Mustargen

Mustargen

 [mus´ter-jen]
trademark for a preparation of mechlorethamine hydrochloride, an antineoplastic agent.

Mustargen

(mŭs′tər-jən)
A trademark for the drug mechlorethamine hydrochloride.

mechlorethamine

A nitrogen mustard derivative which binds to DNA, crosslinking both strands to prevent its replication.

Global village
Mechlorethamine was first developed as a chemical weapon.

Oncology
A nitrogen mustard alkylating agent used for managing lymphomas; part of MOPP.
 
Adverse effects
Nausea, vomiting, marrow suppression, skin vesiculation at injection site.
References in periodicals archive ?
Until 1946, government secrecy restrictions prevented publication of small case series, but the experiments continued, and on March 15, 1949, mechlorethamine (Mustargen) became the first chemical agent to receive Food and Drug Administration approval for the treatment of cancer, transforming an agent of death into one that held the promise of extended life and launching a revolution.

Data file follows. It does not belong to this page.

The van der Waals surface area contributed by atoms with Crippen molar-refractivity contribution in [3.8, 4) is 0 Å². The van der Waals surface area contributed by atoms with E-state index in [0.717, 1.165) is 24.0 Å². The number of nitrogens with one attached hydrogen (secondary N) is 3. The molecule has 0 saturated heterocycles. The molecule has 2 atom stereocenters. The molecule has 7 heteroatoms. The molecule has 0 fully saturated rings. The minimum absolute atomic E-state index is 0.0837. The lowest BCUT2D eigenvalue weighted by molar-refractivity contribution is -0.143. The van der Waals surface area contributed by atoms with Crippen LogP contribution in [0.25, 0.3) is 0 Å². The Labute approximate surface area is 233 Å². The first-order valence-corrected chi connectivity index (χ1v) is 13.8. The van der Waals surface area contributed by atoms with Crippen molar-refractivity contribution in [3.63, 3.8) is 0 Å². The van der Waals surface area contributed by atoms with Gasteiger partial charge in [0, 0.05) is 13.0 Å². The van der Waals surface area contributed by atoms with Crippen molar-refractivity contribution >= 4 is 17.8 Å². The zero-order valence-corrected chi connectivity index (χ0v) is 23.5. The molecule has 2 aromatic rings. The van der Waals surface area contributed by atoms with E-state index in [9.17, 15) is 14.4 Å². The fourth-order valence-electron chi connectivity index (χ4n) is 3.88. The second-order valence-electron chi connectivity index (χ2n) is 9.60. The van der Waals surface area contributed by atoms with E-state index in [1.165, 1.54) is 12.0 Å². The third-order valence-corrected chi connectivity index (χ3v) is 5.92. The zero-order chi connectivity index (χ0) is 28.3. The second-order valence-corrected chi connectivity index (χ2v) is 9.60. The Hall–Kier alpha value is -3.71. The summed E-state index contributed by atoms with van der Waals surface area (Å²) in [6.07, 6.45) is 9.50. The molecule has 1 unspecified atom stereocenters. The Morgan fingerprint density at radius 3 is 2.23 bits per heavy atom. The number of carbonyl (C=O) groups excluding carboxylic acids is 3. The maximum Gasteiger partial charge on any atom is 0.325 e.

The drug that started it all, Mustargen, became a key element in the revolutionary MOPP (Mustargen, Oncovin, procarbazine, and prednisone) combination chemotherapy regimen pioneered by Dr.
Initial observations regarding Mustargen were made during World War I, "when thousands were gassed," leading to recognition of profound lymph and bone marrow suppression in exposed soldiers and speculation that the agent might have therapeutic utility in diseases characterized by lymphoid and myeloid proliferation, said Dr.